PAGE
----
What's going on?
The price of metals including copper and zinc fell by 4%, to lows not seen in a year, on Wednesday. Investors are worried about the impact of mounting trade tariffs and bracing themselves for the possibility of lower economic growth in the future.
What does this mean?
Copper’s used in loads of stuff – from electric cables in televisions to roofing on buildings. When economic growth is high, people buy and use more copper, so investors look to its price as an indication of how the global economy’s doing.
Since there’s not been much change in the supply of copper, zinc or lead, the drop in price could suggest investors are selling in anticipation of lower future demand (due to slower-than-expected economic growth).
Why should I care?
For you, personally: New import taxes (a.k.a. tariffs) could lead to higher prices.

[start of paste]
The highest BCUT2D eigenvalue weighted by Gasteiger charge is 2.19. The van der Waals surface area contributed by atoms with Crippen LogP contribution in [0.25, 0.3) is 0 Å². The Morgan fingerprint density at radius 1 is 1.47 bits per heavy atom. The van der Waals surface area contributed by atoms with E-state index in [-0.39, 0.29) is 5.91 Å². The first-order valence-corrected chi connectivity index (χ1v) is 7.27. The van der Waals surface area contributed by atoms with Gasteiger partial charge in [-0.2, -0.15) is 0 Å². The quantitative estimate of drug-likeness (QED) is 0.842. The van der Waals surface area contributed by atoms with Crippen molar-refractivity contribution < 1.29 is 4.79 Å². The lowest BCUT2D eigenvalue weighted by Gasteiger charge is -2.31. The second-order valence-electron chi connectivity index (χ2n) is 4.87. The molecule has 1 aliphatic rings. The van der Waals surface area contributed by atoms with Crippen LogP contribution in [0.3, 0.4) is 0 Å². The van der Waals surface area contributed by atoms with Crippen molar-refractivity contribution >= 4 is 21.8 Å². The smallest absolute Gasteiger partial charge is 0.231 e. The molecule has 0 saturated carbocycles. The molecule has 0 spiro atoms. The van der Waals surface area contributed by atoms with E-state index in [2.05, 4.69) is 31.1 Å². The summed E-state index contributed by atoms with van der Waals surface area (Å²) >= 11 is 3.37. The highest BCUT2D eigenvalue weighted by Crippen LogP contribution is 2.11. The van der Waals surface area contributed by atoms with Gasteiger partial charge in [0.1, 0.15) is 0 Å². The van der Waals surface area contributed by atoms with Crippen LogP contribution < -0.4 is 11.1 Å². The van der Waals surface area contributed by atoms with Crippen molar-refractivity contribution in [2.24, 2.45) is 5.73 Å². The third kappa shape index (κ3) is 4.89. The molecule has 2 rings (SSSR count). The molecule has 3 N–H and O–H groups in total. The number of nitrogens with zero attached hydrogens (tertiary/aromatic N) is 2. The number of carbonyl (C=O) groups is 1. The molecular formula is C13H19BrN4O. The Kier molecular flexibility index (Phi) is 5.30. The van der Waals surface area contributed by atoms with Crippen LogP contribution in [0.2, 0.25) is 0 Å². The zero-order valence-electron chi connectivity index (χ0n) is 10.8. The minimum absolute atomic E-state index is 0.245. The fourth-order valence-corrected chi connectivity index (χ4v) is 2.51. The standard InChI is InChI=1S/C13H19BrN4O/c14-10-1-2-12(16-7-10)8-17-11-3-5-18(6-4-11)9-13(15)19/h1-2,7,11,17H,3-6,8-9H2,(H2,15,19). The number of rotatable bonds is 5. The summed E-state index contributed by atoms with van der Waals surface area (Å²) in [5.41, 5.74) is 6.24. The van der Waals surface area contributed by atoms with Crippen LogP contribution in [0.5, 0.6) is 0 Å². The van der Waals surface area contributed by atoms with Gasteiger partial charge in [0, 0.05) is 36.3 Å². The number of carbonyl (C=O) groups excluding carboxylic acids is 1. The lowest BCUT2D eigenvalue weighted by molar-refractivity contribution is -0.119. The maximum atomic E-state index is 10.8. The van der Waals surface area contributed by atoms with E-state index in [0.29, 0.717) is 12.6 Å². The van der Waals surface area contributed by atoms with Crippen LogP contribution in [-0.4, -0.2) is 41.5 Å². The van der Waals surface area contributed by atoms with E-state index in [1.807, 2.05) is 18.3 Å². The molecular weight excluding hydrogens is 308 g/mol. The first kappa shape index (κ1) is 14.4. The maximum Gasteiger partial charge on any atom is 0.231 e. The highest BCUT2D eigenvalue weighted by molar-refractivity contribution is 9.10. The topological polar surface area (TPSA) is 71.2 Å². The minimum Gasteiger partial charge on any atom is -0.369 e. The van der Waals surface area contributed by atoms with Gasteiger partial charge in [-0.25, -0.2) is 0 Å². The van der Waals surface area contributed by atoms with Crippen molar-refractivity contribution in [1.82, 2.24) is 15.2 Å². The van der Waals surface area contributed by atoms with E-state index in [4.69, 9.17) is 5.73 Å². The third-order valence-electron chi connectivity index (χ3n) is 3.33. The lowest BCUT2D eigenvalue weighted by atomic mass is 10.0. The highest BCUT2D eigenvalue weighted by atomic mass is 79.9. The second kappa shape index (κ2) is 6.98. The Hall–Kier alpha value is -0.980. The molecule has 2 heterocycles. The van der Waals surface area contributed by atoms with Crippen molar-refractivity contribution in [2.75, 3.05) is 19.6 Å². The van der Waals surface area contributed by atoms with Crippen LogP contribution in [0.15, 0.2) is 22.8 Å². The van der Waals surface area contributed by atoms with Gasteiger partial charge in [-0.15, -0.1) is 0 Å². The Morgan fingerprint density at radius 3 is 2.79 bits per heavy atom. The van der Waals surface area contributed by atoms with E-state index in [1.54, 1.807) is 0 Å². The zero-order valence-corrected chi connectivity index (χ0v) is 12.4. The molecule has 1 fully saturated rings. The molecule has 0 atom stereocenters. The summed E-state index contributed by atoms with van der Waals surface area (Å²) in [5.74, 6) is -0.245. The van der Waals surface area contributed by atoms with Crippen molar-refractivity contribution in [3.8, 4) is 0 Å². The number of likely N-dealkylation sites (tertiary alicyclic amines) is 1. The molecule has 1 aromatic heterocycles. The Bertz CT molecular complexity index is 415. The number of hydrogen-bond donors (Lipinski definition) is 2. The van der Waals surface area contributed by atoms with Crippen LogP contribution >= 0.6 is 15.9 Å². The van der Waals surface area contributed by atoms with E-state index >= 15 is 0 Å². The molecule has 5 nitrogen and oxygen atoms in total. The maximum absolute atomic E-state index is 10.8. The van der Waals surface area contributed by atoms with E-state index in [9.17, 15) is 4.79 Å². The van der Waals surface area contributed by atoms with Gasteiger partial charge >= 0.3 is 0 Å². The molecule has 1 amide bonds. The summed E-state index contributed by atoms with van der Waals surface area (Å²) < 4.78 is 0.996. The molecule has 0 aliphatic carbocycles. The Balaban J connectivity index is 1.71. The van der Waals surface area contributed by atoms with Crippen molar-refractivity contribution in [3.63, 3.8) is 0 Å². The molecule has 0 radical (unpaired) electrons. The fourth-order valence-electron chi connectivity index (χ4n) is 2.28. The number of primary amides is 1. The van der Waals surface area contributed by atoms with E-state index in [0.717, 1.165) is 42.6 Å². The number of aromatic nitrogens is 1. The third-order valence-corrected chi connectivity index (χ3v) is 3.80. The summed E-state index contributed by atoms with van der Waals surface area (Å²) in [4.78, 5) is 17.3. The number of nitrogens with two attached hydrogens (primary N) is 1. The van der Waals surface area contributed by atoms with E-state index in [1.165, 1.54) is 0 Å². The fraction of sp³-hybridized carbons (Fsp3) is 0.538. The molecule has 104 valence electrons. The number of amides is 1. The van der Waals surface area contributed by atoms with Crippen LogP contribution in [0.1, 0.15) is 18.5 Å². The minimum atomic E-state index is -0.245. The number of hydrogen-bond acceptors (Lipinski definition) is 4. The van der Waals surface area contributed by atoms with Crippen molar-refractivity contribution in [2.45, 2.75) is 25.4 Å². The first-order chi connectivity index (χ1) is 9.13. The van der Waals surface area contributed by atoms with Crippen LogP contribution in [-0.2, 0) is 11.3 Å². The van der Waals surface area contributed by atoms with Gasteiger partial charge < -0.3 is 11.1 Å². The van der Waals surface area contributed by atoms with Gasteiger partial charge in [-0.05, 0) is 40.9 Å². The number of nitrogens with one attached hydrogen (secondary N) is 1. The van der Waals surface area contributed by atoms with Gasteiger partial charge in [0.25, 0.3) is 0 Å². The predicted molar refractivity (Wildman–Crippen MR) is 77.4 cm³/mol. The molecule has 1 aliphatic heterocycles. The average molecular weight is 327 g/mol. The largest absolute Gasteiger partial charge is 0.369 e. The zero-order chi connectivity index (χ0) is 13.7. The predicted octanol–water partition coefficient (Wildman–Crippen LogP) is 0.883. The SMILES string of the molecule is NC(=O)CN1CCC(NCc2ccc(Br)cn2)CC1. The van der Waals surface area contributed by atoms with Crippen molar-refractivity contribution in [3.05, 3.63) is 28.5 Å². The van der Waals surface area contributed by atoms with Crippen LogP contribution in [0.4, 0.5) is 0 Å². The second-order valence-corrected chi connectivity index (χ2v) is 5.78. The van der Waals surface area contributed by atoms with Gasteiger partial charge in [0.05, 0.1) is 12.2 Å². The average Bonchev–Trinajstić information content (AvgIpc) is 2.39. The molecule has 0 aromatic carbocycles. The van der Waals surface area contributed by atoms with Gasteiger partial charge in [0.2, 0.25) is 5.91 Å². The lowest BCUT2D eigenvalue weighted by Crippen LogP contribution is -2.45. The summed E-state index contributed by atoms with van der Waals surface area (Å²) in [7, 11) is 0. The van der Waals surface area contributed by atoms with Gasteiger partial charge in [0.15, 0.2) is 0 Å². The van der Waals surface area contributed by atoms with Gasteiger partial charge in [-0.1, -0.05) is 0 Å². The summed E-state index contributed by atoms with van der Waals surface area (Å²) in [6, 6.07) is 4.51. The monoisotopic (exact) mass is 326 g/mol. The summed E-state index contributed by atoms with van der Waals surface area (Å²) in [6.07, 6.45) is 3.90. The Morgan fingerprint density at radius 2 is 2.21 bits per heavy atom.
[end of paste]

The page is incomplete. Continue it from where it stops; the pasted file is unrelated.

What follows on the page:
On Tuesday, the US government published a list of Chinese products that, at the end of August, will face 10% import tariffs. Targeted items include consumer products like food, tobacco, toilet paper and handbags and could (if you live in the US) result in higher prices next time you buy a purse or pair of skis. Since the average worker doesn’t have much more extra money than last year, people are likely to tighten the purse strings.
The bigger picture: Cheaper metals could actually stimulate economic growth.
Companies facing tariffs are debating whether to raise prices (which could put off customers and result in fewer sales), or – like Daimler – keep prices the same (and accept lower profits). Either way, the outcome’s usually lower economic growth, so firms will probably buy fewer metals to make their products in the future. That’s unless prices drop so much that it sparks companies and people to resume buying, which will reinvigorate growth. It’s the economic circle of life!